“Do I have migraines or headaches?”

Do I have migraines or just bad headaches?

Patients often explain to me that they suffer from migraines. After further questioning a lot of the time I find that the patients are sometimes confuse symptoms of headaches, with migraines. It is very important to be able to differentiate between headaches and migraines because it can drastically change treatment and management going forward.

How are they different?

Typically headaches are more diffuse in nature, meaning you will experience discomfort through out the head and face, not just in a specific area. The most common type of headaches occur across the forehead and develop during periods of stress, lack of sleep or sometimes dehydration. There are many other causes of headaches and the symptoms may vary from person to person. If you’re interested in the specific different types of headaches keep an eye out as there will be a future post going into more detail.

So now you know what a headaches are, what about migraines?

Migraines, like headaches vary from person to person but generally if you are suffering from migraines you may be experiencing some or more of nausea, pain behind one eye, throbbing pain in the temples and vomiting… But wait there is more!

Not all migraines are created equal, some people experiences the phenomena of aura. Have you every had a headache that is so intense you can’t turn on the lights? You can’t get out of bed? And you have trouble focusses you vision on anything with out stars forming?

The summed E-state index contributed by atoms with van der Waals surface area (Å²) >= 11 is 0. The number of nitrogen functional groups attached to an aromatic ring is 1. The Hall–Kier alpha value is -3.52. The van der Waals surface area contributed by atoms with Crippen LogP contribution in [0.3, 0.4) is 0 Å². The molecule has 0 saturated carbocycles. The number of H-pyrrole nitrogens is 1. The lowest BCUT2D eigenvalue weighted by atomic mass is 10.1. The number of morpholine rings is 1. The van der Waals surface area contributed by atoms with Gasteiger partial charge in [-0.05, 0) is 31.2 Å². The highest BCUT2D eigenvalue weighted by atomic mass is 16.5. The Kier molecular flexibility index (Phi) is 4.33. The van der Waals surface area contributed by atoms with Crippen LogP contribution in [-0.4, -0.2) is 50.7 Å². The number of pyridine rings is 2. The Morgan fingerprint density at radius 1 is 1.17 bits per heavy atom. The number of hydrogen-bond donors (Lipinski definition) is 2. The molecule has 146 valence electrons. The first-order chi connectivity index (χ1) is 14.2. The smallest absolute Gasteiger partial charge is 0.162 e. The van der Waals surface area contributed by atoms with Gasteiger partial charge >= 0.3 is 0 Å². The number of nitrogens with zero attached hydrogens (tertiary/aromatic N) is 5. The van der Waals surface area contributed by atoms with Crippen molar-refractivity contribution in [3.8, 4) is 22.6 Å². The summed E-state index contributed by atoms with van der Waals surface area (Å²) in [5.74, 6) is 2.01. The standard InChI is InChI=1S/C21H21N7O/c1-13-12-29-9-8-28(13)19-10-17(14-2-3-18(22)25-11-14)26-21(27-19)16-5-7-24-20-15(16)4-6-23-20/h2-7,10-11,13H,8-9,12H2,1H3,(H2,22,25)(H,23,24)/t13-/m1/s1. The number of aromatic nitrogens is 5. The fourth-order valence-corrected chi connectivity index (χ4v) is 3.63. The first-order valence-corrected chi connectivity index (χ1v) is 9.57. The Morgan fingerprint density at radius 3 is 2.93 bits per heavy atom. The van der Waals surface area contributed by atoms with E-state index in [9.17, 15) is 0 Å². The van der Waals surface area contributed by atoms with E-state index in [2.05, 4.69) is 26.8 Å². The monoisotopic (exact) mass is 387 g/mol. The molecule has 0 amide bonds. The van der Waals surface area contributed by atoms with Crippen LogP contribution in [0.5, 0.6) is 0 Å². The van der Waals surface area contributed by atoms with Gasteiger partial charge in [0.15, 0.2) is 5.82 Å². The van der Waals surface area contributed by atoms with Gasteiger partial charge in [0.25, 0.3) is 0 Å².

If the answer is yes the chances are you have experienced a migraine with aura.

Thats great I now know the difference between headaches and migraines but how do I make them stop?

Now the most important thing to remember when looking to get relief from headaches or migraines is to make sure you consult your GP. Although this blog is trying to help you identify the difference between headaches and migraines, self diagnosis is never a good idea. (Dr Google is not a real doctor!)

When I have a patient come into my clinic with symptoms of persistent headaches or migraines almost always prescribe some dull but extremely helpful homework. I ask patients to keep a detailed diary for at least 3 weeks taking note of what they have eaten, drunk, how much sleep they had, what activities they did during the day and did you suffer from a headache/migraine today? (there are more question but you get the idea)

Although very boring all this information can be looked back at and traced. The best way to help migraines and headaches isn’t always taking medications. Removing any triggers from a patients daily life can be a great way to proactively get on top of headaches and migraines for some patients.